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Burglary team stripping vacant L.A. buildings bare

A team of burglars has been roaming the streets of downtown Los Angeles, search for aging, vacant buildings they can strip bare.

Over the last year, at least four buildings have been stripped clear of copper wiring and other metals during brazen heists that often take days to complete. Police estimate each job can yield $1 million or more in metals — and cost much more for property owners to repair the damage.

On Thursday, detectives said they caught one alleged member of the team in the act at the old Garfield Building at 8th and Hill streets. Police swarmed the building after being alerted by construction workers who noticed wet footprints and heard voices.

SWAT officers and police dogs crept through the 1928 Art Deco tower in complete darkness, dodging a pipe booby trap the burglars apparently had set up.

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They arrested a suspect hiding in a dusty corner on the seventh floor.

Police believe he and others spent days ripping out newly installed copper wiring from walls, stripping transformers of wire and stealing pipe and sprinkler heads from the 13-floor structure.

They found that the burglars apparently had lowered a massive transformer from an upper floor to the basement, using old fire hoses. The basement was stacked with piles of items the burglars planned to remove, police said.

Los Angeles Police Department Lt. Paul Vernon said officers believe the team also stripped the vacant Commercial Exchange Building across the street, which, like the Garfield, is being renovated. The estimated loss at that building was $1 million.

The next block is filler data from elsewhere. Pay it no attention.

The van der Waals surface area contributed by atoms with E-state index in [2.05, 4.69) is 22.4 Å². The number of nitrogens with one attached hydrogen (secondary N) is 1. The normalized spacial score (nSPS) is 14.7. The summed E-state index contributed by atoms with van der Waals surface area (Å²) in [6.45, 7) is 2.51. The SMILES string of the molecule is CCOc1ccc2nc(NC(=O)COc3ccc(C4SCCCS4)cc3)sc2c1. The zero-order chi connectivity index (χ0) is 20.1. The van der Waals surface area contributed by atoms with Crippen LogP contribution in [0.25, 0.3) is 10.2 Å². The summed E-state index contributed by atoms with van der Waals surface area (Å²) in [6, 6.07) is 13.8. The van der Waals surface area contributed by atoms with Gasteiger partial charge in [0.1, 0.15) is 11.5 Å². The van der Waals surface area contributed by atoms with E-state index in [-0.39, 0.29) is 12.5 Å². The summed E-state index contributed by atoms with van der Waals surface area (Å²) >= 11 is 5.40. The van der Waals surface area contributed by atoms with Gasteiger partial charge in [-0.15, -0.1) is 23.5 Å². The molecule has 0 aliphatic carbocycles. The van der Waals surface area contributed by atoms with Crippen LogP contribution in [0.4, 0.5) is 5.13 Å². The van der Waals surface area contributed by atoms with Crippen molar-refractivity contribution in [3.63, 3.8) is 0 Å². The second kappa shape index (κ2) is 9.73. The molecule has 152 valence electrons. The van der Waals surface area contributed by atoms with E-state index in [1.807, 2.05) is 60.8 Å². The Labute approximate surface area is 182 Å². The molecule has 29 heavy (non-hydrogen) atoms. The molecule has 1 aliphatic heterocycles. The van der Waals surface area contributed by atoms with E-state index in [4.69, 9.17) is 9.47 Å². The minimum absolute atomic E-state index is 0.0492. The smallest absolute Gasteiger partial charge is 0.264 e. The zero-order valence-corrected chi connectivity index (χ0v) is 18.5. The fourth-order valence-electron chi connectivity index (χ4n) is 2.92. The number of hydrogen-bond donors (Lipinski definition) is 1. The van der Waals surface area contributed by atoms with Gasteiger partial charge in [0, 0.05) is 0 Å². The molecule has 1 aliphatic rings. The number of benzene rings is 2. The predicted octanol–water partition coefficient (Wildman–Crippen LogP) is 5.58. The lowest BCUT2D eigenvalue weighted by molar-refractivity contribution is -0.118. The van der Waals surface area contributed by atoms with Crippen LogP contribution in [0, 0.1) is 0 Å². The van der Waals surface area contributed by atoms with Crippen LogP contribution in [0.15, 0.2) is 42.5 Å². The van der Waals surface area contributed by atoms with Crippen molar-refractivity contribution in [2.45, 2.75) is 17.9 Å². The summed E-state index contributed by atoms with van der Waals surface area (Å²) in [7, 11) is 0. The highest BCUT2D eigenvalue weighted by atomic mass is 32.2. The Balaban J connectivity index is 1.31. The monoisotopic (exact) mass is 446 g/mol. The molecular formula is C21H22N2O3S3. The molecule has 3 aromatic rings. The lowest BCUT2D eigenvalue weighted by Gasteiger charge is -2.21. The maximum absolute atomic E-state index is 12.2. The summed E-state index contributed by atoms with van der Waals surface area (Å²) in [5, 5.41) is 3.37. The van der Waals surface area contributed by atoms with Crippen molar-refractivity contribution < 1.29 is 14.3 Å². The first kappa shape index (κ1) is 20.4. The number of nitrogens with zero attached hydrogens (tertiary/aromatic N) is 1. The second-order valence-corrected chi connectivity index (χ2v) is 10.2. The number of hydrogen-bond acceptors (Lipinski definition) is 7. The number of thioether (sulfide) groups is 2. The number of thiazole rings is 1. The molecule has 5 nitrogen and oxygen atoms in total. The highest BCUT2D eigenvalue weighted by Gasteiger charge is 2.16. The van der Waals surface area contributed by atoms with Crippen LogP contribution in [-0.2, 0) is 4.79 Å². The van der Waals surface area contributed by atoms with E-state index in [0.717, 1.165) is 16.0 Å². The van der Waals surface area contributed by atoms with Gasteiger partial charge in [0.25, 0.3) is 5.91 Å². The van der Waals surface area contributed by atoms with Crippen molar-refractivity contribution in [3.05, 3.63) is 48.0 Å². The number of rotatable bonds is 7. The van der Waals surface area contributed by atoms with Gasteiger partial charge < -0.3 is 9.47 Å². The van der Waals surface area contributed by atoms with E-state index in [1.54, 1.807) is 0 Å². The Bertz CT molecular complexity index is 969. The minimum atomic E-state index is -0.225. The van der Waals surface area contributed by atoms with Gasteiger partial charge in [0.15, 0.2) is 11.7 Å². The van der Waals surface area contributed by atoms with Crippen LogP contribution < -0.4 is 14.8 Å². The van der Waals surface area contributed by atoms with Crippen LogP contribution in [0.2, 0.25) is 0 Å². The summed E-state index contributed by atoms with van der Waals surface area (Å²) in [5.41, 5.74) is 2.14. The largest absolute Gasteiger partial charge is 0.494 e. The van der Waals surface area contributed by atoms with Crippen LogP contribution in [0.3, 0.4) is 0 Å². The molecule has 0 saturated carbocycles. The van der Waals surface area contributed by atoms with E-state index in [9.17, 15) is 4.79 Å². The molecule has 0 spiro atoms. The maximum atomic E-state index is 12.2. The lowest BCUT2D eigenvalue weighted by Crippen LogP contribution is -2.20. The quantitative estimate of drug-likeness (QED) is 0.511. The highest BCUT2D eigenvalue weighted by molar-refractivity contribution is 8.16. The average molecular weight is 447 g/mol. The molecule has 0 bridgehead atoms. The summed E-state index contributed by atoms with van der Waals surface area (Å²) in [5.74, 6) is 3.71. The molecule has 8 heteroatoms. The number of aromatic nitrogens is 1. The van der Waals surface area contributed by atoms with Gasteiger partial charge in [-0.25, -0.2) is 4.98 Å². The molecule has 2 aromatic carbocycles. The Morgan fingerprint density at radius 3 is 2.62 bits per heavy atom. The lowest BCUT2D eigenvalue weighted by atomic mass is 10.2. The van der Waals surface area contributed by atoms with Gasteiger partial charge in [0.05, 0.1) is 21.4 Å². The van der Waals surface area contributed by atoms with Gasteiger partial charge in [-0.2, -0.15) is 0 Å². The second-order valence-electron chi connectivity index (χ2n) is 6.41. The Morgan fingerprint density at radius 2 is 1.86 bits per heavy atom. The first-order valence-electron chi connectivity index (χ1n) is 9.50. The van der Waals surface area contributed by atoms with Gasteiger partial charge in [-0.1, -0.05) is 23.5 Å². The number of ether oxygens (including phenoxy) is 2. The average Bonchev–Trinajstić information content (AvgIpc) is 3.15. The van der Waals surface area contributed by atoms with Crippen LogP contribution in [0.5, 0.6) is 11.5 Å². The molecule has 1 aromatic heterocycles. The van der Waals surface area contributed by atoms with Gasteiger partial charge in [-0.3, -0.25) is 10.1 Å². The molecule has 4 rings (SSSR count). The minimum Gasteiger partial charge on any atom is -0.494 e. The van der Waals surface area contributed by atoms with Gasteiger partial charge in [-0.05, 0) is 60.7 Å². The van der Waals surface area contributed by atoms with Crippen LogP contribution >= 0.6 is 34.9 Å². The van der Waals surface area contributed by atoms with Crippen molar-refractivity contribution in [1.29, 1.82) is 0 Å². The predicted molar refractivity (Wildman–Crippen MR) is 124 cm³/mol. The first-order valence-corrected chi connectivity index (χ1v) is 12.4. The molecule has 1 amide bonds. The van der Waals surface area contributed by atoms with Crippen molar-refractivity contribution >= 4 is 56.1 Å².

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Suspect David Gardner, 50 of Reno was led away in handcuffs from the Garfield Building.

“We are booking him for a burglary from September, when $1.5 million worth of copper and other metals were taken. That time he was seen with tools but fled,” Vernon said. “We believe he is part of a crew or crews who targeted these grand old buildings that are being restored.”

The burglars at the Garfield went to elaborate lengths, somehow tapping into the power supply to run lights and the heavy tools needed to take the items.

Witnesses told police that a van, truck and Japanese import car had been seen parked in back of the vacant building, and detectives believe the vehicles were used to move the stolen items.

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Police said the thieves burn off insulation to get to wires and burrow into walls seeking valuable copper, which sells for $4.22 a pound.

The burglars only make pennies on the real value of the copper and often work for others who take most of the profits, investigators said.

Most of the metal is sold to recyclers in Southern California and within days is bound for countries such as China and India, whose rapidly growing economies have enormous needs for metals.

For the burglars, it can be a dangerous business. In October, a man was electrocuted and his wife was burned as they stripped wire from an underground vault in South Gate. Two men were killed last year in Riverside County while stealing copper from a utility vault.

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The Garfield appeared to be a potentially lucrative spot for the ring. In addition to copper wiring, the thieves had stacked large amounts of pipe and sprinkler heads in the basement.

richard.winton@latimes.com


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